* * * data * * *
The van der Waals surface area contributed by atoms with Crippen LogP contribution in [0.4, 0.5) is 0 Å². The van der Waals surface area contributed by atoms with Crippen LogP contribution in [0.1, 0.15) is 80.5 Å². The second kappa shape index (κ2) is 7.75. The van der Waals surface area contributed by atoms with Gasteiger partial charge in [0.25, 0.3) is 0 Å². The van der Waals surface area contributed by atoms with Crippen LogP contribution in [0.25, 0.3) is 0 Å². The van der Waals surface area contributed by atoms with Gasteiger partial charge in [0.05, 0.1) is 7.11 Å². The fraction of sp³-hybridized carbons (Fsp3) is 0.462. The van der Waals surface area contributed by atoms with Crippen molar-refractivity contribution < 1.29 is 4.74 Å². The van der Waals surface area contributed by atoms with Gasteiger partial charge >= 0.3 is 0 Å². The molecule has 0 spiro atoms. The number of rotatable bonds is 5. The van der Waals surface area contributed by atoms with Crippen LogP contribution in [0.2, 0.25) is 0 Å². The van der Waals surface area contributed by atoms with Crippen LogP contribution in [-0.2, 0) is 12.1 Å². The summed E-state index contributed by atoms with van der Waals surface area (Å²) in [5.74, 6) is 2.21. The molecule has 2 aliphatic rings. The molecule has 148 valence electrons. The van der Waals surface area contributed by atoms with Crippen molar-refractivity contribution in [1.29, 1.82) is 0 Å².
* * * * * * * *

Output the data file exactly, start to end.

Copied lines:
The van der Waals surface area contributed by atoms with Crippen LogP contribution in [0.4, 0.5) is 0 Å². The van der Waals surface area contributed by atoms with Crippen LogP contribution in [0.1, 0.15) is 80.5 Å². The second kappa shape index (κ2) is 7.75. The van der Waals surface area contributed by atoms with Gasteiger partial charge in [0.25, 0.3) is 0 Å². The van der Waals surface area contributed by atoms with Crippen LogP contribution in [0.25, 0.3) is 0 Å². The van der Waals surface area contributed by atoms with Gasteiger partial charge in [0.05, 0.1) is 7.11 Å². The fraction of sp³-hybridized carbons (Fsp3) is 0.462. The van der Waals surface area contributed by atoms with Crippen molar-refractivity contribution < 1.29 is 4.74 Å². The van der Waals surface area contributed by atoms with Gasteiger partial charge >= 0.3 is 0 Å². The molecule has 0 spiro atoms. The number of rotatable bonds is 5. The van der Waals surface area contributed by atoms with Crippen LogP contribution in [0.2, 0.25) is 0 Å². The van der Waals surface area contributed by atoms with Crippen LogP contribution in [-0.2, 0) is 12.1 Å². The summed E-state index contributed by atoms with van der Waals surface area (Å²) in [5.74, 6) is 2.21. The molecule has 2 aliphatic rings. The molecule has 148 valence electrons. The van der Waals surface area contributed by atoms with Crippen molar-refractivity contribution in [1.29, 1.82) is 0 Å².